Contributor: Crystal Karges, MS, RDN, IBCLC, Special Projects Coordinator at Eating Disorder
There is more to body image than meets the eye. Body image is a culmination of multiple factors that influence the way a person perceives his or her body and the feelings and emotions that result from the way a person views their body.
The factors that can relate to and influence body image are widespread and may include an individual’s environment and surroundings, the experiences and circumstances they have had (including any past trauma, abuse or neglect), the presence of other mental disorders (such as an eating disorder, anxiety, depression, post-traumatic stress disorder, etc.), temperament, personality, and character traits, and genetic predisposition.
Body Image Has Previously Been Seen as Environment-Only
Many people understand body image to be something that is only influenced by the environment by which we are surrounded. For example, as a society that is predominately influenced by a dieting mentality and weight obsession, there are justifiable reasons to think that this mainstream culture plays a role in the development of poor body image in many people.
However, it is important to note the fact that not everyone who is within this culture will develop negative or poor body image, therefore it cannot be assumed that environment is the only factor at play. This logically leads to an explanation that other aspects are involved with the development of body image. While genetics and biology may not be the more obvious factors interplaying with body image, a direct correlation exists.
How Do Genetics Relate to Body Image?
What is the role of biology and genetics in body image and how a person views themselves and their body? Research has suggested that some individual’s genes may make them more susceptible to weight-obsessed, dieting mentality that permeates Western culture, as well as predisposed to developing other mental illnesses, such as an eating disorder1.
One particular study estimated that the heritability of thin idealization, or the degree to which people differed in their partiality towards the thinness ideal can be attributed to genetics, is over 40 percent1.
In response to this study that was published in the International Journal of Eating Disorders, lead author noted, “We were surprised to find that shared environmental factors, such as exposure to the same media, did not have as big an impact as expected.”
The Genetic Part of Personality May Be Related to Body Image
It is also thought that that possible genetic factors that influence the internalization of a thin idea may also overlap with genetic aspects that determine personality characteristics that may play a role in the development of eating disorders, such as perfectionism, tendency towards anxiety and more.
This information is important to take in consideration in the understanding of body image, as both genetic and environmental factors are likely both contributing to the manner in which a person develops body image.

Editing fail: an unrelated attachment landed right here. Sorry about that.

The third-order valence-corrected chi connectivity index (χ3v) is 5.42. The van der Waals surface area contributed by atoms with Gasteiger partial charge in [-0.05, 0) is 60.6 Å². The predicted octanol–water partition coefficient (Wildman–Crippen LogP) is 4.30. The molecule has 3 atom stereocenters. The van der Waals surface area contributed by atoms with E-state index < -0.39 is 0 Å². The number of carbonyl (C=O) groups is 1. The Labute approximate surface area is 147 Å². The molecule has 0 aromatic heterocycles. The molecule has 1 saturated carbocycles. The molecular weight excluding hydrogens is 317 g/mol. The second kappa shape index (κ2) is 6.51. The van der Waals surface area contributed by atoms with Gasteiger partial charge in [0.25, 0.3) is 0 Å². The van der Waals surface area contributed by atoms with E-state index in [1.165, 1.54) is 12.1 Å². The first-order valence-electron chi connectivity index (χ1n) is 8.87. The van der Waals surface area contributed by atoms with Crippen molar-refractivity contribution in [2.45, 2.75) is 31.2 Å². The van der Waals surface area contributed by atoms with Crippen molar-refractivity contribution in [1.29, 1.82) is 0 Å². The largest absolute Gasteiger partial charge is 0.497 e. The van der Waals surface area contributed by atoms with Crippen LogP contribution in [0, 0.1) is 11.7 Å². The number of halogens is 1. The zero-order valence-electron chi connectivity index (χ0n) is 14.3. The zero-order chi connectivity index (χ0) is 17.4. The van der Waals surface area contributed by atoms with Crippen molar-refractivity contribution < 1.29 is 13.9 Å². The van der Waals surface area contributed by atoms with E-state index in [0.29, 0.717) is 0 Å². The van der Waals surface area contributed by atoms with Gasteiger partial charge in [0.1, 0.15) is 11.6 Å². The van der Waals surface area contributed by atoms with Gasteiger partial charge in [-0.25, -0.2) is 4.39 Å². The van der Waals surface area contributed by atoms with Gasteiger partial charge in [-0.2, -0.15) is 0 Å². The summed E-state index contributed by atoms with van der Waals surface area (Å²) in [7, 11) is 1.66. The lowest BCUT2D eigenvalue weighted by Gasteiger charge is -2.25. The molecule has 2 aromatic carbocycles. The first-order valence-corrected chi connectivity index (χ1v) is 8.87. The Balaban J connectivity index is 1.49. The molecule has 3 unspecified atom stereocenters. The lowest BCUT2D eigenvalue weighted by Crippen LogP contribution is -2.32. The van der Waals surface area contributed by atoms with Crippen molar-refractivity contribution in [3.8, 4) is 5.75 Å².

Recognizing the Genetic Component to Combat Stigma
While further research is helping identify exactly which genes may be responsible for the internalization of the thin ideal, recognizing the existence of the genetic component of body image is important for breaking the many stigmas that surround body image struggles.
Women and men alike should know that body image is indeed a complex concept, one that cannot just be pinned on the surround environment. Accepting this information can help alleviate much of the shame that is involved with poor body image. Women and men who deal with negative body image may feel shame in their struggles, which can lead to an inability to seek out help and support.
The truth is that negative body image may be the result of biological factors in combination with environment factors, and genetics are not things that can necessarily be avoided or changed.
Finding Professional Support
Seeking out professional support can be one of the most effective tools in overcoming a negative body image. For example, a person who is more inclined towards a perfectionist personality and who struggles with poor body image may benefit from psychotherapy and counseling, which may help in overcoming rigid thinking and attitudes.
Other aspects of professional treatment may be helpful for negative body image as well, such as pharmacotherapy. Understanding the many factors involved can be helpful in increasing the effectiveness of treatment.
Community Discussion – Share your thoughts here!
What do you think is the genetic and biological influence and connection with body image? How do you think a holistic approach to treatment that addresses both environmental and biological factors is helpful in overcoming a mental health disorder?
- Susiman, Jessica L., et al. Genetic and environmental influences on thin-ideal internalization. International Journal of Eating Disorders. Volume 45, Issue 8; 942-948, December 2012.
Last Updated & Reviewed By: Jacquelyn Ekern, MS, LPC on July 12th, 2015
Published on EatingDisorderHope.com